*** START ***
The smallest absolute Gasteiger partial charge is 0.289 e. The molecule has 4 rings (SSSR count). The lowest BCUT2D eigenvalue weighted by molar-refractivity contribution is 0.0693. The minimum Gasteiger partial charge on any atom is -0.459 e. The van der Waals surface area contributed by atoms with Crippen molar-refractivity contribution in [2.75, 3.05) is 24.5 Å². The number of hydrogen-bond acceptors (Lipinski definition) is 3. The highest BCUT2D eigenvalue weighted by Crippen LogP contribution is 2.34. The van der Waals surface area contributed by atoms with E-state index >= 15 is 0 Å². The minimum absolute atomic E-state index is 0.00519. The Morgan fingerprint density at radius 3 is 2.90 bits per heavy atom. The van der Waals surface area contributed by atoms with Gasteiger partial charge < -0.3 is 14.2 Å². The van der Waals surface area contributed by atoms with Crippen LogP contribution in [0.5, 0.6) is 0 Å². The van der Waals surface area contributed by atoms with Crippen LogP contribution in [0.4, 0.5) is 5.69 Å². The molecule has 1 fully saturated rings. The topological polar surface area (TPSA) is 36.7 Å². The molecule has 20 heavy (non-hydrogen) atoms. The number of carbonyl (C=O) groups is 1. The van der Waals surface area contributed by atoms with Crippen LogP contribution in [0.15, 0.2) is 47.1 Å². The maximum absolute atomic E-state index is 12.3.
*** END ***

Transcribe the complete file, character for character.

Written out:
The smallest absolute Gasteiger partial charge is 0.289 e. The molecule has 4 rings (SSSR count). The lowest BCUT2D eigenvalue weighted by molar-refractivity contribution is 0.0693. The minimum Gasteiger partial charge on any atom is -0.459 e. The van der Waals surface area contributed by atoms with Crippen molar-refractivity contribution in [2.75, 3.05) is 24.5 Å². The number of hydrogen-bond acceptors (Lipinski definition) is 3. The highest BCUT2D eigenvalue weighted by Crippen LogP contribution is 2.34. The van der Waals surface area contributed by atoms with E-state index >= 15 is 0 Å². The minimum absolute atomic E-state index is 0.00519. The Morgan fingerprint density at radius 3 is 2.90 bits per heavy atom. The van der Waals surface area contributed by atoms with Gasteiger partial charge < -0.3 is 14.2 Å². The van der Waals surface area contributed by atoms with Crippen LogP contribution in [0.5, 0.6) is 0 Å². The van der Waals surface area contributed by atoms with Crippen LogP contribution in [0.4, 0.5) is 5.69 Å². The molecule has 1 fully saturated rings. The topological polar surface area (TPSA) is 36.7 Å². The molecule has 20 heavy (non-hydrogen) atoms. The number of carbonyl (C=O) groups is 1. The van der Waals surface area contributed by atoms with Crippen LogP contribution in [0.15, 0.2) is 47.1 Å². The maximum absolute atomic E-state index is 12.3.